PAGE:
3. Brass is made of copper and calaminaris.

4. Bell-metal. Copper, a thousand pounds; tin, from three hundred to two hundred pounds; brass, a hundred and fifty pounds.

5. Pot-metal, copper and lead.

6. White alchemy is made of pan-brass one pound, and arsenicum three ounces.

7. Red alchemy is made of copper and auripig


There be divers imperfect minerals, which will incorporate with the metals: being indeed metals inwardly, but clothed with earths and stones: as pyritis, calaminaris, misy, chalcitis, sory, vitriolum.

Metals incorporate not with glass, except they be brought into the form of glass.

Metals dissolved. The dissolution of gold and silver disagree, so that in their mixture there is great ebullition, darkness, and in the end a precipitation of a black powder.

The mixture of gold and mercury agree.

Gold agrees with iron. In a word, the dissolution of mercury and iron agree with all the rest.

Silver and copper disagree, and so do silver and lead. Silver and tin agree.

The second letter of the cross-row, touching the separation of metals and minerals.

SEPARATION is of three sorts; the first is, the separating of the pure metal from the ore or dross, which we call refining. The second is, the drawing one metal or mineral out of another, which we call extracting. The third is, the separating of any metal into its original or materia prima, or element, or call them what you will; which work we will call principiation.

1. For refining, we are to inquire of it according to the several metals; as gold, silver, etc. Incidentally we are to inquire of the first stone, or ore, or spår, or marcasite of metals severally, and what kind of bodies they are, and of the degrees of richness. Also we are to inquire of the means of separating, whether by fire, parting waters, or otherwise. Also for the manner of refining, you are to see how you can multiply the heat, or hasten the opening, and so save the charge in the fining.

The means of this in three manners; that is to say, in the blast of the fire; in the manner of the furnace, to multiply heat by union and reflexion; and by some additament, or medicines which will help the bodies to open them the sooner.

Note, the quickning of the blast, and the multiplying of the heat in the furnace, may be the same for all metals; but the additaments must be several, according to the nature of the metals. Note again, that if you think that multiplying of the additaments in the same proportion that you multiply the ore, the work will follow, you may be deceived: for quantity in the passive will add more resistance, than the same quantity in the active will add force.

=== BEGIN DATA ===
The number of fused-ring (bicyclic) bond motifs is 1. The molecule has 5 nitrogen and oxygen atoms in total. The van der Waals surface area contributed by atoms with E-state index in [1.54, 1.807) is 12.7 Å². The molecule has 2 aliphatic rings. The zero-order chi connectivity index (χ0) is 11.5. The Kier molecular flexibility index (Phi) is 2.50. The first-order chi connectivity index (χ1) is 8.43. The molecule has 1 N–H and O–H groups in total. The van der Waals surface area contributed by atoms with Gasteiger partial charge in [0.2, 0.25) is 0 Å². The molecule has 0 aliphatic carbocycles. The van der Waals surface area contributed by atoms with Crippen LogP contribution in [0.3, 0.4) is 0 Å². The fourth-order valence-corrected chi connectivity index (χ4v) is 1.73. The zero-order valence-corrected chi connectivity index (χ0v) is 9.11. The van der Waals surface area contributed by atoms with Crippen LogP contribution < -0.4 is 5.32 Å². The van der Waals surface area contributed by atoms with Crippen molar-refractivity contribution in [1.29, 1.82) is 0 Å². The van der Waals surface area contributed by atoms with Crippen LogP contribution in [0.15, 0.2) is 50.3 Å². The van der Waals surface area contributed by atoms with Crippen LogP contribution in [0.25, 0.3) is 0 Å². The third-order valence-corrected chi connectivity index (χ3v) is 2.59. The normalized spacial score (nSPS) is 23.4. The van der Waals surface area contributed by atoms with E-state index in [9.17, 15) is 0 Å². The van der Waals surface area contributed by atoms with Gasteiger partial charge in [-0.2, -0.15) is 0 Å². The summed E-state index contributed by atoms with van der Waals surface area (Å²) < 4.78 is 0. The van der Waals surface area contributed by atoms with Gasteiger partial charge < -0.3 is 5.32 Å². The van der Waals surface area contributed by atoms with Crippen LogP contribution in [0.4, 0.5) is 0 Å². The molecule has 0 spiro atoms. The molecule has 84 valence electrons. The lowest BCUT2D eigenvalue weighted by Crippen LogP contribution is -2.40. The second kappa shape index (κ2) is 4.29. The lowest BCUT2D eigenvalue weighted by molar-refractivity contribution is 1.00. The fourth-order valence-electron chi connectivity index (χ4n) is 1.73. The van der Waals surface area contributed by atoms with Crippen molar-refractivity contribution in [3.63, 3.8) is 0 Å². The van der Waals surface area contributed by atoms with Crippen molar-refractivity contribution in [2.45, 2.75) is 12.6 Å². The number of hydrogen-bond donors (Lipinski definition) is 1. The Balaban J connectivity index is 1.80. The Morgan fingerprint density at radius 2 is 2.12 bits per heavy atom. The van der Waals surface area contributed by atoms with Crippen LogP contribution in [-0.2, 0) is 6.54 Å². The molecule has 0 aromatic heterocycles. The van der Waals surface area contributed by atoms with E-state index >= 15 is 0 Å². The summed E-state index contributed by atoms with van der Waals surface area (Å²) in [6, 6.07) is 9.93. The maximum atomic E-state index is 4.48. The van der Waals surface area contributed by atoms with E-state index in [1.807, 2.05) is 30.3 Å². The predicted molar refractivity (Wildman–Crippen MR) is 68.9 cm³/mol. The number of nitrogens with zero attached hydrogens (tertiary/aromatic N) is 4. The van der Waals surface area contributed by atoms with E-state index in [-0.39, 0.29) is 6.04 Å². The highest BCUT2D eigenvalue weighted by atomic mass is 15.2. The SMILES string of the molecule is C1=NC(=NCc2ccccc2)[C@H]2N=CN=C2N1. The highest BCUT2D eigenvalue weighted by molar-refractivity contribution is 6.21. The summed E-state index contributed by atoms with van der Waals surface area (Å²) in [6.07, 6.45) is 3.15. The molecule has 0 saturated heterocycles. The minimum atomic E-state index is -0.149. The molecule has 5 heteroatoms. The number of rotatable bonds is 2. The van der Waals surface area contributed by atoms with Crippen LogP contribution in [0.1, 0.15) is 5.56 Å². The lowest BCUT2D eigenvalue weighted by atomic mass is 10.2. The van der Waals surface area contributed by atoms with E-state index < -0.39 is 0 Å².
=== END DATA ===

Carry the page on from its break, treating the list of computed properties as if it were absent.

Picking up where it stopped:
2. For extracting, you are to inquire what metals contain others, and likewise what not; as lead, silver; copper, silver, ete.

Note, although the charge of extraction should ex

ceed the worth, yet that is not the matter for at least it will discover nature and possibility, the other may be thought on afterwards.

We are likewise to inquire, what the differences are of those metals which contain more or less other metals, and how that agrees with the poorness or richness of the metals or ore in themselves. As the lead that contains most silver is accounted to be more brittle, and yet otherwise poorer in itself.

3. For principiation, I cannot affirm whether there be any such thing or not; and I think the chemists make too much ado about it: but howsoever it be, be it solution or extraction, or a kind of conversion by the fire; it is diligently to be inquired what salts, sulphur, vitriol, mercury, or the like simple bodies are to be found in the several metals, and in what quantity.

Dr. Meverel's answers to the foregoing questions, touching the separations of metals and minerals.

1. For the means of separating. After that the ore is washed, or cleansed from the earth, there is nothing simply necessary, save only a wind furnace well framed, narrow above and at the hearth, in shape oval, sufficiently fed with charcoal and ore, in convenient proportions,

For additions in this first separation, I have observed none; the dross the mineral brings being sufficient. The refiners of iron observe, that that ironstone is hardest to melt which is fullest of metal, and that easiest which hath most dross. But in lead and tin the contrary is noted. Yet in melting of metals, when they have been calcined formerly by fire, or strong waters, there is good use of additaments, as of borax, tartar, armoniac, and salt-petre.

2. In extracting of metals. Note, that lead and tin contain silver. Lead and silver contain gold. Iron contains brass. Silver is best separated from lead by the test. So gold from silver. Yet the best way for that is aqua regia.

3. For principiation. I can truly and boldly affirm, that there are no such principals as sal, sulphur, and